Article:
Waves of Norwegian Immigrants
Norwegian Immigration to the United States
When were the major waves of immigrants from Norway to the United States?
1825 is recoginized as the start of Norwegian emigration, when the ship Restauration set sail to the U.S. with 53 Norwegians aboard.
However, it was not until 1865, the end of the Civil War, that a large Norwegian immigration occured, a mass immgration that lasted for eight years. During this time period, 110,000 Norwegians entered the United States.
A second and larger wave of mass immigration took place from 1880 to 1893. Prior to 1880, the majority of immigrants migrated with their families, and in 1880 that changed. Immigrants were younger, educated, and moving without their family.
From which regions of Norway did they leave?
The first Norwegian immigrants left their homes in rural areas of western and eastern Norway.
The first immigrants, who were mainly Lutheran pietists and Quakers, came to the U.S. to avoid religioius persecution.
In the 1800s, Norway faced an industrial slowdown, which made it hard for the younger population to find jobs, and they left in search of a way to support themselves and their families.
While Norway had a shortage of jobs in the 1800s, America had a shortage of labor. As America's economy grew, more workers were needed. This opportunity for employment drew many Norwegian emigrants to America.
Where did they settle, and why?
The early immigrants, the Lutheran pietists and Quakers with the help of American Quakers settled in western New York.
From there, the Norwegians began to move westward, finding Norwegian settlements along the way, first in Illinois and then in Wisconsin and Minnesota.
From the mid 1800s to the early 1900s, the majority of Norwegian immigrants lived in the upper Midwest (Minnesota, Wisconsin, Illinois, and the Dakotas).
Norwegian communities, also developed in Seattle, Brooklyn, New York, Alaska and Texas. As of 1990, the largest populations of Norwegian Americans lived in Minnesota and Wisconsin.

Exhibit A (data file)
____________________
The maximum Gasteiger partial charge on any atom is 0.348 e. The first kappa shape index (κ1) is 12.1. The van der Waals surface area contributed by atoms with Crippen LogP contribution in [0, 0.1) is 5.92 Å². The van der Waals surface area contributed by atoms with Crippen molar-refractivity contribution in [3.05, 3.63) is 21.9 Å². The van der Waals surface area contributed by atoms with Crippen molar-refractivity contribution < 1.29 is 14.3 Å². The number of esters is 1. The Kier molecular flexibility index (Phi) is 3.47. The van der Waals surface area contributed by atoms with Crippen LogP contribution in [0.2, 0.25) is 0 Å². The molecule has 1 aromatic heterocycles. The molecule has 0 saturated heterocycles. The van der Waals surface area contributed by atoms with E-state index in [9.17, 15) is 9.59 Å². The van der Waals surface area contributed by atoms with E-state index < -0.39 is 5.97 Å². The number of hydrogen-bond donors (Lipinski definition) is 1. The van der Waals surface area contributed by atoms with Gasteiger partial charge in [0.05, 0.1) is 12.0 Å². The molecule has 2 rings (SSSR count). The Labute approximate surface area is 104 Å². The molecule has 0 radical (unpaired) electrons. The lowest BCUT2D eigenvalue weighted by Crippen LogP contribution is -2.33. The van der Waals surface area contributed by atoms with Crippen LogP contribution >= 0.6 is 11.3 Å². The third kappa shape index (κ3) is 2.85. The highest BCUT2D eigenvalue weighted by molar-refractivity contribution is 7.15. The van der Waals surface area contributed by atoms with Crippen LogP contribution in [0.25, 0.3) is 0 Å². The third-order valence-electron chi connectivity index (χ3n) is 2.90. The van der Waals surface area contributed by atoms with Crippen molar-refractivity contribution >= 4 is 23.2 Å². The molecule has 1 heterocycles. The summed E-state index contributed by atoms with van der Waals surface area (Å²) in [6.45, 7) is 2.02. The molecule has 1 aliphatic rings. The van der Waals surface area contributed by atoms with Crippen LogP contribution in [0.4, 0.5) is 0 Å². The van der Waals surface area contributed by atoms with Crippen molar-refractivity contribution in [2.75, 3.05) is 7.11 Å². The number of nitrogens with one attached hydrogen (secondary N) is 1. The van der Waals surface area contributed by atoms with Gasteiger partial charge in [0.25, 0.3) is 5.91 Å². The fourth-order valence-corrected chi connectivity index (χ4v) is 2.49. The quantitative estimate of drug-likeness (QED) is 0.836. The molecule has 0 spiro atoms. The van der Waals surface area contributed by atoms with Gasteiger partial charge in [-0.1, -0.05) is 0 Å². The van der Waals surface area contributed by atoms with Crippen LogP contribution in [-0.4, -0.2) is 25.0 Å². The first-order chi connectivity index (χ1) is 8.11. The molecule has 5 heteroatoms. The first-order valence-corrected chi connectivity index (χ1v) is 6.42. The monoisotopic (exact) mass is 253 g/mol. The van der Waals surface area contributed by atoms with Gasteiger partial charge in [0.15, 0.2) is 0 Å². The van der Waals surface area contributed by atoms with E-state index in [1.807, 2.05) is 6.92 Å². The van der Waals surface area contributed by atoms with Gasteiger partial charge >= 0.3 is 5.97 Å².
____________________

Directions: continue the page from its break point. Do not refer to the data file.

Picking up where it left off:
In the 19th century, many lived in small communities, usually farming communities. In 1900, almost 75 percent of Norwegians lived in towns populated with less than 25,000 people.
In addition to living farming communities, Norwegians could also be found in enclaves of major cities, such as Seattle and Minneapolis. Although, the Norwegian communities have since disappeared as the Norwegians became more assimilated.
Starting in the 1920s more Norwegians began moving from rural areas into suburban ones.
When the Norwegians emigrated to the U.S. during the 1800s, they brought their traditions with them. One of these traditions was farming. Many Norwegian immigrants made a living as farmers, growing such crops as wheat and corn and raising cattle and hogs. In 1900, nearly 54 percent of Norwegian children came from farming families.
It was also common for other Norwegian and Scandinavian men to work in the construction, logging, and shipping industries.
While the men worked in physical occupations, women at the time, worked as domestic or personal servants.
Currently, access to higher education has broadened the occupational fields for Norwegian-Americans and they are not over-represented in any particular field.
By living in farming communities and in enclaves, the Norwegians found people who shared their culture, values, and homeland. While this may have offered some comfort for the immigrants, it also segregated them from American society.
However, when it became necessary to interact outside their communities to run their farms, Norwegians began to develop relations with the larger American society.
Stereotypes, Discrimination, and Other Struggles
While Norwegian immigrants did not face strong anti-immigrant sentiment, they were the targets of some unfriendly remarks. Sometimes they were called "guests," a label signifying that the Norwegians were not part of America and implied that they would eventually leave.
Contributions to the United States
Resources Used for this Report
Gale Encyclopedia of Multicultural America, 2nd edition. Edited by Jeffrey Lehman. New York: Gale Group, 2000.